Etienne Jules Marey
b. 5 March 1830; d. 15 May 1904
Marey started his career as an assistant surgeon in 1855 and specialized in human and animal physiology. In 1867 he became Professor of Natural History.
He was the inventor of the “chronophotograph” (1887) from which modern cinematography was developed. Many see Marey rather than the Lumière brothers, as the true father of cine photography.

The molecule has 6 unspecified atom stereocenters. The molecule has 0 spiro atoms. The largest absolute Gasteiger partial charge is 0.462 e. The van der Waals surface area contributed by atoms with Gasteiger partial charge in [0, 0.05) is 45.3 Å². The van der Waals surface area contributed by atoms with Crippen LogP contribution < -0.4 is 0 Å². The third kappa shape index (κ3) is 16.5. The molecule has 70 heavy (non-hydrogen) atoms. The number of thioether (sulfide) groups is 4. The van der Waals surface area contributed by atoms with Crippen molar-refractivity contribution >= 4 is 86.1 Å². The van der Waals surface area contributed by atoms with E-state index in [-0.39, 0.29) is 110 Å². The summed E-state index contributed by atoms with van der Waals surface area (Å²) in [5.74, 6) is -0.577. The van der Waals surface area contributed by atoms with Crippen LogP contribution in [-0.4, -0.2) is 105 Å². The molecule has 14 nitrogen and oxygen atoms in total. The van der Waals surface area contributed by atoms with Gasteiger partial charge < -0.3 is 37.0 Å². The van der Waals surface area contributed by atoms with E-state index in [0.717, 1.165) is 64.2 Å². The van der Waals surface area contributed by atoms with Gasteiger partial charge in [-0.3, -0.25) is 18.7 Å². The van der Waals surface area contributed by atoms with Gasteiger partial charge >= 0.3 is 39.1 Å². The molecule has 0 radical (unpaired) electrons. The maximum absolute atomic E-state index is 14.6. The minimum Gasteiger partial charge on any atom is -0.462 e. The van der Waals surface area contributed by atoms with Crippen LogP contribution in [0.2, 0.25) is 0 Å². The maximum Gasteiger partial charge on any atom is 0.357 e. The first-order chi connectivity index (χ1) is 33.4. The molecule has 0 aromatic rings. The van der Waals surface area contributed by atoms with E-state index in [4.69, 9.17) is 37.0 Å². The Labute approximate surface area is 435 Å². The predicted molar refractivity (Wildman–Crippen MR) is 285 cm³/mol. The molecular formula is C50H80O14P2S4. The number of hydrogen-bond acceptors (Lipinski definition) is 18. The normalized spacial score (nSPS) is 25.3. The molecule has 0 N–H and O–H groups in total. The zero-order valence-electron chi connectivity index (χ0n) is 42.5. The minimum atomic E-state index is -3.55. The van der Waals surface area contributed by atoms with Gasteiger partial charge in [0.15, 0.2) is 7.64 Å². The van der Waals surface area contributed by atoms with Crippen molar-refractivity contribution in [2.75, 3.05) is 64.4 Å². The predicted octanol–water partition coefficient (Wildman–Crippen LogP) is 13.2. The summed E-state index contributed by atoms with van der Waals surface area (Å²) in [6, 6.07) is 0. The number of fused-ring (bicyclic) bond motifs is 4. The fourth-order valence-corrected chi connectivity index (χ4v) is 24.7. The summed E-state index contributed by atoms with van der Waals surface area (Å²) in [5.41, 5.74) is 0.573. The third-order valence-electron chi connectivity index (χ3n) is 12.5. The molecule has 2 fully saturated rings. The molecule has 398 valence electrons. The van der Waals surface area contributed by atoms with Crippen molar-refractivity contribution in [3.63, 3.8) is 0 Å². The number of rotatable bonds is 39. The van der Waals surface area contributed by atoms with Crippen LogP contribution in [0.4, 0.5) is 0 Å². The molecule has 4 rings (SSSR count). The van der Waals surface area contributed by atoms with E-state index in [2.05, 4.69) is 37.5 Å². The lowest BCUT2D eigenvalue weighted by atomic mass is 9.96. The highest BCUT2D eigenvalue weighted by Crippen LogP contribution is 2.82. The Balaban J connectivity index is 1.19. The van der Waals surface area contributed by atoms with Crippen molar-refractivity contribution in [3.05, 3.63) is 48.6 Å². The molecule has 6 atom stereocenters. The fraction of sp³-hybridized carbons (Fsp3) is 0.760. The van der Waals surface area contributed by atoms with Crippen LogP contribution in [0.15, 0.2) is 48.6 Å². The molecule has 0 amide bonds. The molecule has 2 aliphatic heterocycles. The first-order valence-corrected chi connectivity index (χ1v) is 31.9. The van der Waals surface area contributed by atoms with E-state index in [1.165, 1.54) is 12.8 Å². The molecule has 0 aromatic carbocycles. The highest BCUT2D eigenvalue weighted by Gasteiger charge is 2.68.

Whereas Muybridge (with whom Marey was frequently in contact) had used a number of cameras to study movement, Marey used only one, the movements being recorded on one photographic plate. Characteristic of his pictures were his studies of the human in motion, where the subjects wore black suits with metal strips or white lines, as they passed in front of the black backdrops.
For those who think slow motion photography is relatively new, Marey also invented a slow motion camera in 1894, which took pictures at the rate of 700 per second!